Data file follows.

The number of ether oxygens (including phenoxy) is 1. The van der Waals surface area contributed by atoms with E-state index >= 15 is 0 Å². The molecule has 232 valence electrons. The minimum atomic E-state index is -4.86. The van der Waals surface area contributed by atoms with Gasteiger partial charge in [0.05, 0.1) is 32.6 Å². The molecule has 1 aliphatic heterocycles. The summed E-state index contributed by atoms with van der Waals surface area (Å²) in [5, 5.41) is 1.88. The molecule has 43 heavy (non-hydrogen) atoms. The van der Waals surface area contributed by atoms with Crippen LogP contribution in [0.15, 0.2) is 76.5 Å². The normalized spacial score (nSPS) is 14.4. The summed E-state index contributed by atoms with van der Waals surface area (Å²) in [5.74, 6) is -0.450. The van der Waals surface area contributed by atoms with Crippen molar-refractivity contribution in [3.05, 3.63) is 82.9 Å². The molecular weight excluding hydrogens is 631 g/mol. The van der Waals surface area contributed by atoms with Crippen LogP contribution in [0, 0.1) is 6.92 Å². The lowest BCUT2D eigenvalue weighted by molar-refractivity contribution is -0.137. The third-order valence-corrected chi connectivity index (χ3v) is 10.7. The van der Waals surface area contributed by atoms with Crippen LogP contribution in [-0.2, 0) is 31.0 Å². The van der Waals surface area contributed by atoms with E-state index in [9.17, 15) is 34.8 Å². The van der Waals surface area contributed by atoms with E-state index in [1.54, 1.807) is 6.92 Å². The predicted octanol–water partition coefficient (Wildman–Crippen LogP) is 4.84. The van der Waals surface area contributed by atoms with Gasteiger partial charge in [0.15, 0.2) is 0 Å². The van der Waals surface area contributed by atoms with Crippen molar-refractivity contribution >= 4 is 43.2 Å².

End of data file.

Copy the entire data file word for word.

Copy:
The number of ether oxygens (including phenoxy) is 1. The van der Waals surface area contributed by atoms with E-state index >= 15 is 0 Å². The molecule has 232 valence electrons. The minimum atomic E-state index is -4.86. The van der Waals surface area contributed by atoms with Gasteiger partial charge in [0.05, 0.1) is 32.6 Å². The molecule has 1 aliphatic heterocycles. The summed E-state index contributed by atoms with van der Waals surface area (Å²) in [5, 5.41) is 1.88. The molecule has 43 heavy (non-hydrogen) atoms. The van der Waals surface area contributed by atoms with Crippen LogP contribution in [0.15, 0.2) is 76.5 Å². The normalized spacial score (nSPS) is 14.4. The summed E-state index contributed by atoms with van der Waals surface area (Å²) in [5.74, 6) is -0.450. The van der Waals surface area contributed by atoms with Crippen molar-refractivity contribution in [3.05, 3.63) is 82.9 Å². The molecular weight excluding hydrogens is 631 g/mol. The van der Waals surface area contributed by atoms with Crippen LogP contribution in [0, 0.1) is 6.92 Å². The lowest BCUT2D eigenvalue weighted by molar-refractivity contribution is -0.137. The third-order valence-corrected chi connectivity index (χ3v) is 10.7. The van der Waals surface area contributed by atoms with Crippen LogP contribution in [-0.2, 0) is 31.0 Å². The van der Waals surface area contributed by atoms with E-state index in [9.17, 15) is 34.8 Å². The van der Waals surface area contributed by atoms with E-state index in [1.54, 1.807) is 6.92 Å². The predicted octanol–water partition coefficient (Wildman–Crippen LogP) is 4.84. The van der Waals surface area contributed by atoms with Gasteiger partial charge in [0.15, 0.2) is 0 Å². The van der Waals surface area contributed by atoms with Crippen molar-refractivity contribution >= 4 is 43.2 Å².